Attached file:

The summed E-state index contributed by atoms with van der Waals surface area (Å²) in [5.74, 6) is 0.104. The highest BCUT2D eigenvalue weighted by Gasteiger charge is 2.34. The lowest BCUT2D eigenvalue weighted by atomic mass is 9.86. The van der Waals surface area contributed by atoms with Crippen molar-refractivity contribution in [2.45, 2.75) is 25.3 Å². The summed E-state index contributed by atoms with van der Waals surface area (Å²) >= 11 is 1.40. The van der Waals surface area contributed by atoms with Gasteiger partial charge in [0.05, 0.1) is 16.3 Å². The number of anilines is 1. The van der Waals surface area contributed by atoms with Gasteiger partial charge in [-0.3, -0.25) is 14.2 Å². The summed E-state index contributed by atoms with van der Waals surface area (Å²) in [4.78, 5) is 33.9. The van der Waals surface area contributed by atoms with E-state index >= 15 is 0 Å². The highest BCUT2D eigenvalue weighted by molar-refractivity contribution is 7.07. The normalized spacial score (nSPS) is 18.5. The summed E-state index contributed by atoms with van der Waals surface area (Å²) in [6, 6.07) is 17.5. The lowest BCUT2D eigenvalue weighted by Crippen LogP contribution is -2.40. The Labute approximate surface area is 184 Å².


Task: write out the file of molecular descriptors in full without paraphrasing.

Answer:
The summed E-state index contributed by atoms with van der Waals surface area (Å²) in [5.74, 6) is 0.104. The highest BCUT2D eigenvalue weighted by Gasteiger charge is 2.34. The lowest BCUT2D eigenvalue weighted by atomic mass is 9.86. The van der Waals surface area contributed by atoms with Crippen molar-refractivity contribution in [2.45, 2.75) is 25.3 Å². The summed E-state index contributed by atoms with van der Waals surface area (Å²) >= 11 is 1.40. The van der Waals surface area contributed by atoms with Gasteiger partial charge in [0.05, 0.1) is 16.3 Å². The number of anilines is 1. The van der Waals surface area contributed by atoms with Gasteiger partial charge in [-0.3, -0.25) is 14.2 Å². The summed E-state index contributed by atoms with van der Waals surface area (Å²) in [4.78, 5) is 33.9. The van der Waals surface area contributed by atoms with E-state index >= 15 is 0 Å². The highest BCUT2D eigenvalue weighted by molar-refractivity contribution is 7.07. The normalized spacial score (nSPS) is 18.5. The summed E-state index contributed by atoms with van der Waals surface area (Å²) in [6, 6.07) is 17.5. The lowest BCUT2D eigenvalue weighted by Crippen LogP contribution is -2.40. The Labute approximate surface area is 184 Å².